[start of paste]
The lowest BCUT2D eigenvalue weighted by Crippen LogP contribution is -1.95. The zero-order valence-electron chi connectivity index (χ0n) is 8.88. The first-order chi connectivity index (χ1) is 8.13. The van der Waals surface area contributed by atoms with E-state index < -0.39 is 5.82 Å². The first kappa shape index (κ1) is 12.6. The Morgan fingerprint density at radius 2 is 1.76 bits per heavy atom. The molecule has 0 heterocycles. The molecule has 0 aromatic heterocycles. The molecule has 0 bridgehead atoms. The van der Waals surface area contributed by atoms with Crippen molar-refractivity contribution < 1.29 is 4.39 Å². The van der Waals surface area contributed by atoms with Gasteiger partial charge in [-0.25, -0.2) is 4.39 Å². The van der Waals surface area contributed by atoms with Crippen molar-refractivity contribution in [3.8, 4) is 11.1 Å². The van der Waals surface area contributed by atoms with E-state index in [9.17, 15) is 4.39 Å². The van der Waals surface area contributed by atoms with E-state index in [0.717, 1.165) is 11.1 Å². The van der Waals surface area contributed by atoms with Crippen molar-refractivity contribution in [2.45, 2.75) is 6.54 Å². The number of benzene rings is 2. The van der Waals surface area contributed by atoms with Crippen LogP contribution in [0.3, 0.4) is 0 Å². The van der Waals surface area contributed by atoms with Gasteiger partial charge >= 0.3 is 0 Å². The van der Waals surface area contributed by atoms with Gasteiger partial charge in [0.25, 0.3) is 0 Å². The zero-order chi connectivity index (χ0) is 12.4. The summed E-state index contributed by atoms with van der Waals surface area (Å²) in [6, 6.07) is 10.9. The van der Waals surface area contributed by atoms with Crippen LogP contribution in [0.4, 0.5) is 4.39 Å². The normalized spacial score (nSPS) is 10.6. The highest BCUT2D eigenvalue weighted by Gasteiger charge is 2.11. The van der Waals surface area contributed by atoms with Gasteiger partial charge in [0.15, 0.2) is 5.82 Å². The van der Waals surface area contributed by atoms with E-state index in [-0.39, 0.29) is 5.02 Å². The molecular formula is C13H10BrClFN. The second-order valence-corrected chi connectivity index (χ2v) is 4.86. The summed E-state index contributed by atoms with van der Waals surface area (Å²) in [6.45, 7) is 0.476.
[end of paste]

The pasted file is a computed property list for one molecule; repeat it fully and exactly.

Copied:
The lowest BCUT2D eigenvalue weighted by Crippen LogP contribution is -1.95. The zero-order valence-electron chi connectivity index (χ0n) is 8.88. The first-order chi connectivity index (χ1) is 8.13. The van der Waals surface area contributed by atoms with E-state index < -0.39 is 5.82 Å². The first kappa shape index (κ1) is 12.6. The Morgan fingerprint density at radius 2 is 1.76 bits per heavy atom. The molecule has 0 heterocycles. The molecule has 0 aromatic heterocycles. The molecule has 0 bridgehead atoms. The van der Waals surface area contributed by atoms with Crippen molar-refractivity contribution < 1.29 is 4.39 Å². The van der Waals surface area contributed by atoms with Gasteiger partial charge in [-0.25, -0.2) is 4.39 Å². The van der Waals surface area contributed by atoms with Crippen molar-refractivity contribution in [3.8, 4) is 11.1 Å². The van der Waals surface area contributed by atoms with E-state index in [9.17, 15) is 4.39 Å². The van der Waals surface area contributed by atoms with E-state index in [0.717, 1.165) is 11.1 Å². The van der Waals surface area contributed by atoms with Crippen molar-refractivity contribution in [2.45, 2.75) is 6.54 Å². The number of benzene rings is 2. The van der Waals surface area contributed by atoms with Crippen LogP contribution in [0.3, 0.4) is 0 Å². The van der Waals surface area contributed by atoms with Gasteiger partial charge >= 0.3 is 0 Å². The van der Waals surface area contributed by atoms with Gasteiger partial charge in [0.25, 0.3) is 0 Å². The zero-order chi connectivity index (χ0) is 12.4. The summed E-state index contributed by atoms with van der Waals surface area (Å²) in [6, 6.07) is 10.9. The van der Waals surface area contributed by atoms with Crippen LogP contribution in [0.4, 0.5) is 4.39 Å². The normalized spacial score (nSPS) is 10.6. The highest BCUT2D eigenvalue weighted by Gasteiger charge is 2.11. The van der Waals surface area contributed by atoms with Gasteiger partial charge in [0.15, 0.2) is 5.82 Å². The van der Waals surface area contributed by atoms with E-state index in [-0.39, 0.29) is 5.02 Å². The molecular formula is C13H10BrClFN. The second-order valence-corrected chi connectivity index (χ2v) is 4.86. The summed E-state index contributed by atoms with van der Waals surface area (Å²) in [6.45, 7) is 0.476.